I now seem to have developed a new genre of movies — I call them Traffic Movies. These are the ones that you watch, waiting for Mumbai traffic to slowly dilute, allowing a three-lane road to thin down from a six-lane standstill.
But Ishqiya caused some dilemma.
Here’s why I thought I was better off in the theatre.
I liked the execution, in general. The cinematography, the dialogues, the performances are generally above average. Naseeruddin Shah is his usual self, he is in character, but nothing explosive or different. Arshad Warsi seems to be in some kind of a transition phase, nearly graduating from the usual comic sidekick roles to being a true actor. But Vidya Balan came as a good surprise, where she isn’t necessarily appearing as if for a toothpaste ad. She has done more than smile, and she has done it better than before.
The story itself, is something that leaves you wondering if the movie was good or not. The story has a sense of incompleteness about it, but is very difficult to point out how. For one, the story doesn’t patronise – most Indian movies are used to that – they have to explicitly tell the entire bloody story and each nuance therein. This aspect, relevant more-so, because they have taken the story from the known stereotypes of where movie stories are set, to hitherto unknown locations. How many films we know, were set in Gorakhpur? The story is not apologetic of taking you away from the stereotypes that you know. Secondly, the story chooses to stay satisfyingly raw, which seems to me, is a Vishal Bhardwaj signature. Maqbool (2003), Omkara (2006), Kaminey (2009), e.g. I wonder, however, if that can be applied in the true sense, since it has been directed by Abhishek Chaubey. But, then, he does belong to that team.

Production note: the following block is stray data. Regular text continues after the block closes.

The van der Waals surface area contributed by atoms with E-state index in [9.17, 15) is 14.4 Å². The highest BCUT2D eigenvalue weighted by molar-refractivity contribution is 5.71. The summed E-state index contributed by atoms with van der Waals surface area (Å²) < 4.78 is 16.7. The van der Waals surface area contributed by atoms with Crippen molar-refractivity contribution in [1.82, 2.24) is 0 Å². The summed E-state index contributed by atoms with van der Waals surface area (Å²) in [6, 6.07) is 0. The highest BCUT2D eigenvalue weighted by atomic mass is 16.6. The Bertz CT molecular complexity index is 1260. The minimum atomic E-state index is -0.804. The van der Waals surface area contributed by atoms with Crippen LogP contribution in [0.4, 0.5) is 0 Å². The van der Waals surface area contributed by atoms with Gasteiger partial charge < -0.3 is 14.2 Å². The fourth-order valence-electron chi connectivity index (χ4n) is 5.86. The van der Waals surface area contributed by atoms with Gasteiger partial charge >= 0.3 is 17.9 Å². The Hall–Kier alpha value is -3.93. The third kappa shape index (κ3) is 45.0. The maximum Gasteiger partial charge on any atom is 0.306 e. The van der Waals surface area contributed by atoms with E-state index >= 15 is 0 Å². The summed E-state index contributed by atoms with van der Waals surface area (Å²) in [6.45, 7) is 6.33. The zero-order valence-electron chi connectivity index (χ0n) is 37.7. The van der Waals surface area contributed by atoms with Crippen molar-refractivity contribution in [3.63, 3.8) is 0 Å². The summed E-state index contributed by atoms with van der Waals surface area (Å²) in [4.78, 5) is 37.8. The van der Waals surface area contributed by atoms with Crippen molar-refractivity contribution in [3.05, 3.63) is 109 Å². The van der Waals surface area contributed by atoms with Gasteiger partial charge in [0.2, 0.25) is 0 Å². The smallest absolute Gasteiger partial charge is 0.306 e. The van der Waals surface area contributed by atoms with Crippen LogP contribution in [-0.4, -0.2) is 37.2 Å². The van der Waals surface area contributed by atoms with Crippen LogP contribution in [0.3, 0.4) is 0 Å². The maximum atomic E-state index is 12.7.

The cinematography itself is well-done and doesn’t, by itself, give scope for any complaints. I felt however that the photographic beauty that has been so well-captured, was disconnected, often with the story. It is almost as if it offers breaks from the story, to help you catch up. At times, I felt, Mohana Krishna was at risk of becoming Santosh Sivan like in Before the Rains (2007). I am not particularly impressed with the new “saturation-contrast” style of photography that many new movies have. Kaminey, was a welcome change.
And now, here’s why I thought I was, perhaps, better off in the traffic.
I just couldn’t relate to the entire presentation. There was something frequently jarring in the presentation that did not allow me to get sucked in the presentation. And this is where the lack of my review skills kick in — I am unable to say what those were. Also, given that I have never been to Gorakhpur and have no idea how it looks like, I felt that it was shot in the interiors of Maharashtra. This proves either of two things: that there is landscape similarity in the country or that quite a bit of the outdoor shooting was indeed done around here.
Verdict? Watch it when you can. Avoid comparing it to the presentation and finesse of Omkara, however. I think I made that mistake.